Since American Miles Will Become Harder to Get, Should You Buy Miles Now While They’re Cheap?

A Facebook friend writes,

Since [redeemable miles] are going to be harder to earn in the future with my flying patterns [buying cheap tickets and American is going to start awarding miles based on ticket price rather than distance flown in about a year -ed], does it make sense to load up on miles with the current purchase promo?

I can get 1 M[illion] miles (spread among 5 family members) for about $18,000. I have a feeling that rising demand will push up the price on mileage purchases and you are not going to see 1.8 cents per mile ever again. Thoughts?

I say no.

Three reasons not to do this:

  1. American’s coming March 22 changes do not make their miles worth MORE. Miles are worth less, so if you wouldn’t spend 2 cents a mile before I think it would be a harder case now.

  2. We have seen American selling miles cheaper than before their merger with US Airways. They have come closer to following the US Airways model and remember that US Airways sold miles at 1.88 cents a mile 3/4ths of the year. So this probably isn’t the last shot.

  3. It’s easier for them to sell miles cheap going forward when the awards that are more costly for them to offer are more expensive to members. I’d say the announced changes make it more likely they can keep selling miles cheap rather than less likely.

American Airlines Boeing 787 Business Class

The best argument, I think, for buying miles ‘on the if-come’ (rather than top off an account for a specific award) is that we now know what the award chart is going to look like. Instead of buying on a guess about the future value of miles, we know what the price of awards will be. It’s unlikely that award routing rules will get more restrictive or that availability will get worse. So the value of American miles — while less than they used to be — are likely to be pretty stable.

About Gary Leff

Gary Leff is one of the foremost experts in the field of miles, points, and frequent business travel - a topic he has covered since 2002. Co-founder of frequent flyer community, emcee of the Freddie Awards, and named one of the "World's Top Travel Experts" by Conde' Nast Traveler (2010-Present) Gary has been a guest on most major news media, profiled in several top print publications, and published broadly on the topic of consumer loyalty. More About Gary »

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  1. @Gary- Unrelated, but a huge thanks for your coverage of the Hyatt Diamond Match on Twitter last week. I happened to pull up BoardingArea on thursday night before bed, and quickly saw your post. Hit up HGP right away with HHonors Gold and IHG Plat, and they got back to me Saturday afternoon with my confirmed Diamond Status. It couldn’t possibly have come at a better time, as I’m planning a one year anniversary trip for my wife and myself–roadtripping through Europe. That status will easily save us $500 in food/amenities as we use 4 free nights (Chase Hyatt cards) at the PH Zurich, PH Milan, Hyatt Regency Nice, and PH Paris. Seriously, thank you–I really appreciate your work!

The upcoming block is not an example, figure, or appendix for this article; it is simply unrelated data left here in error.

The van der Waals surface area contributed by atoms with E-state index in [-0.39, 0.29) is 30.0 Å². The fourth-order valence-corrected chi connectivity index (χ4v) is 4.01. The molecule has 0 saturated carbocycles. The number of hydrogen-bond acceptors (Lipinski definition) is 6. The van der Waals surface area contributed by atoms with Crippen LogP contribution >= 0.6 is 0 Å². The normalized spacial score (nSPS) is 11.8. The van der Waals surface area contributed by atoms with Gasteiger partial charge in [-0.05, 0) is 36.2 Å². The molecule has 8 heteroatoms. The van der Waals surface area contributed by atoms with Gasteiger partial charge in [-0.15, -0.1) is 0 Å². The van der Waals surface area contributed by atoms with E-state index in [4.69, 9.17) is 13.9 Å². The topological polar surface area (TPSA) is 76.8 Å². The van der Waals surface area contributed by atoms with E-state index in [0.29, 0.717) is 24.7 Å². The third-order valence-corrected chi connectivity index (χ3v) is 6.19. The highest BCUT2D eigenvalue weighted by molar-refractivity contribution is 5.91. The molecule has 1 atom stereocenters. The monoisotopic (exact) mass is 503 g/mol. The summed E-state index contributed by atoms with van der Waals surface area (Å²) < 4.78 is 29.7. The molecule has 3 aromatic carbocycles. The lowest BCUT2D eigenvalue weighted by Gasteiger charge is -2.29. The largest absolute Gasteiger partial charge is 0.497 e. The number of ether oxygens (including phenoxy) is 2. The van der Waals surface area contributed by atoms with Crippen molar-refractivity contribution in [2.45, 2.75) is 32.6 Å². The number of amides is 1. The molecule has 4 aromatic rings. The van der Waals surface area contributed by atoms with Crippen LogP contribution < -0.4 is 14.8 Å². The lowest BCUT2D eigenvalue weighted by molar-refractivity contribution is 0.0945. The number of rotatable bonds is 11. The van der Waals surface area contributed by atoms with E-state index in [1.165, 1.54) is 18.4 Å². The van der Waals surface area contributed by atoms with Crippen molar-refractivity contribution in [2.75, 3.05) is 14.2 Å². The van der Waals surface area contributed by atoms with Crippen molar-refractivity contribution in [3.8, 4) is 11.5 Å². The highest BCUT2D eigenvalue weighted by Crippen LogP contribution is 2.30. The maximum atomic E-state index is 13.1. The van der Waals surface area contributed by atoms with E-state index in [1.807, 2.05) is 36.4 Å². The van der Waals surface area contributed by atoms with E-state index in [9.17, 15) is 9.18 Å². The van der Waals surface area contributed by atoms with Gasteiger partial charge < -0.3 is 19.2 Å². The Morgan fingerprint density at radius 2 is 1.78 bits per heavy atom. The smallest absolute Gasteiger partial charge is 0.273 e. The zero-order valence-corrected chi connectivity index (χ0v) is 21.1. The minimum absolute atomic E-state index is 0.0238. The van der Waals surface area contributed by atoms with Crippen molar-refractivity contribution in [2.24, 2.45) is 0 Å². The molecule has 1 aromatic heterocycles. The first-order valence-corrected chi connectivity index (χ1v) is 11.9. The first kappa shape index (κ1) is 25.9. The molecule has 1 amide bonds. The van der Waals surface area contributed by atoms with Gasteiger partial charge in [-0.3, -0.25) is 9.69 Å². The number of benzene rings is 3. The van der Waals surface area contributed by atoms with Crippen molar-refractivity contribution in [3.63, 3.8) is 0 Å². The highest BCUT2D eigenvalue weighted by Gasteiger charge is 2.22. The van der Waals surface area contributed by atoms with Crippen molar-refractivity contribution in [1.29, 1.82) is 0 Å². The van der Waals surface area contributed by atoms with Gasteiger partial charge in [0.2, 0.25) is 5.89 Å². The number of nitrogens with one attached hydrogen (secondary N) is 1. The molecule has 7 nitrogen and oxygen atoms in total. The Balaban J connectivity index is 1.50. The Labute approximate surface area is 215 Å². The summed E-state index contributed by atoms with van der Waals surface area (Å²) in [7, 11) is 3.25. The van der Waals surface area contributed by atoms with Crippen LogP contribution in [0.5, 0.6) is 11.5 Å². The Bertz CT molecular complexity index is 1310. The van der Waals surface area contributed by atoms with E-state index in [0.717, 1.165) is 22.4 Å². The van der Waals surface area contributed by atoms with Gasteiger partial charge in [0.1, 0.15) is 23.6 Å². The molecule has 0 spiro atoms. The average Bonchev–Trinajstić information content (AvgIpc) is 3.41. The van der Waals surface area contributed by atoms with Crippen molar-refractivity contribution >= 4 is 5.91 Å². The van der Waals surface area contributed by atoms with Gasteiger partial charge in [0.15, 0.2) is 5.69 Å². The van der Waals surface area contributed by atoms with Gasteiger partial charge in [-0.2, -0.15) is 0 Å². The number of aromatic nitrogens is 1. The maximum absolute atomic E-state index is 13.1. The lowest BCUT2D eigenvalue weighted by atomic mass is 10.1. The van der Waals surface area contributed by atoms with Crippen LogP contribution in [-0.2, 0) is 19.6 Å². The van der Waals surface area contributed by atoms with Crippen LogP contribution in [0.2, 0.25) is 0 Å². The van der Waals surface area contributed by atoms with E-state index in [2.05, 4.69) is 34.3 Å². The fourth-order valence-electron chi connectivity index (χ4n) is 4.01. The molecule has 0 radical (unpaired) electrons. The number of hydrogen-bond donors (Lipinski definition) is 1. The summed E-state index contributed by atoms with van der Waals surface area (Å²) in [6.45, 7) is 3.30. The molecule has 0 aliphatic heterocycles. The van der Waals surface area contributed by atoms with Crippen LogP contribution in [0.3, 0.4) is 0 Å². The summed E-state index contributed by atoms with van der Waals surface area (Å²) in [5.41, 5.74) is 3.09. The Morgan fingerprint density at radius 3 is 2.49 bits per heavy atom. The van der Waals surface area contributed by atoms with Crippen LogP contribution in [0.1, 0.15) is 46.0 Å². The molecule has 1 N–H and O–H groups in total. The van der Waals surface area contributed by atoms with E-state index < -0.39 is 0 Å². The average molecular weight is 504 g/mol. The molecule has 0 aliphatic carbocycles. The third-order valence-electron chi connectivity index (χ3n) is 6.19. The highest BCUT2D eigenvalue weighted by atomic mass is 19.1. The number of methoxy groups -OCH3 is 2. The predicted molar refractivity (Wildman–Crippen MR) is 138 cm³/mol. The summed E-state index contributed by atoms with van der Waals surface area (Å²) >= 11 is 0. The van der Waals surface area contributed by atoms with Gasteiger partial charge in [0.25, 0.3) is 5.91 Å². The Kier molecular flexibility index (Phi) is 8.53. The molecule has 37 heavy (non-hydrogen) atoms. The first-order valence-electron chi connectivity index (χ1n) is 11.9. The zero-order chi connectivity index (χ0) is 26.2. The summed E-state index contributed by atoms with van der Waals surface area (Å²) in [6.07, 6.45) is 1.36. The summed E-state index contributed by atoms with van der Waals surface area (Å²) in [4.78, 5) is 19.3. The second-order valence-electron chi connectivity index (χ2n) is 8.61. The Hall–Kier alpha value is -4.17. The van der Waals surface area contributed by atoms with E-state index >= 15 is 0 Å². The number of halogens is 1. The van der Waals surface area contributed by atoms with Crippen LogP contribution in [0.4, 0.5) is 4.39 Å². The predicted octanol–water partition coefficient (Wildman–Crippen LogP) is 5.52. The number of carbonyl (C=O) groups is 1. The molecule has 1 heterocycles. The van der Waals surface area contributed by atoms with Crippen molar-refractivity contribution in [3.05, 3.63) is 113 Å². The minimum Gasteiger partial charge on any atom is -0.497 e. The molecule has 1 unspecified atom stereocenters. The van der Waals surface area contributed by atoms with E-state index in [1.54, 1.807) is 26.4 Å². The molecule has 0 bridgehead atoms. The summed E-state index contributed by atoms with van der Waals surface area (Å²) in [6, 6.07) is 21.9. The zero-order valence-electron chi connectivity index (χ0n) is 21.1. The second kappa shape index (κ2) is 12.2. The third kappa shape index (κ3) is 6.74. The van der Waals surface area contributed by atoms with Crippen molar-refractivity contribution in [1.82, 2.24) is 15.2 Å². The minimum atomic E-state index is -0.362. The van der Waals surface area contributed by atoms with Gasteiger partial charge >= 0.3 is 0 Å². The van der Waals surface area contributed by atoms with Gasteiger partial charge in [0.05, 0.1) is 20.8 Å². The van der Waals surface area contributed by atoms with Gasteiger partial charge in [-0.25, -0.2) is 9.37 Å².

2. Hi Gary,

    Love the blog and have been reading since 2013. In your opinion, what are the chances of AA becoming a transfer partner of Citi Thank You?

  3. @Jerome Zagala – Citi issues their co-brand credit card so it is strange that they HAVEN’T been able to make this deal, I always assume they will make it happen one way or another. On the other hand the current deal is 40% over, it lasts through end of 2018. So we’ll see if Citi keeps the deal and if they do a good shot they get this as a throw-in if it hasn’t happened before.

  4. I disagree that we can now count on the value of miles to stabilize. Delta has signaled clearly that they are going to continue to drive down the value of miles and will eliminate every possible outsized value opportunity for award travel. I believe UA and AA will continue to follow Delta’s lead, perhaps keeping just enough behind them to offer marginally better value for one’s miles (although in my experience, AA award miles requirements on their metal have now reached a point where they exceed Delta levels more often than not). In any case, I absolutely wouldn’t consider buying miles at this point at anything much over 1 cent a mile – and even at that price point I’d probably only do it to top off an account for a trip to be booked in the immediate future. It’s time to realize that miles earned and award dreams should no longer have any bearing on who you choose to fly and buying miles is going to almost never be a rational alternative to fulfill award dreams (unless you are one that would actually otherwise pay full “retail” price for premium tickets, but for most of us, that’s probably not rational either).

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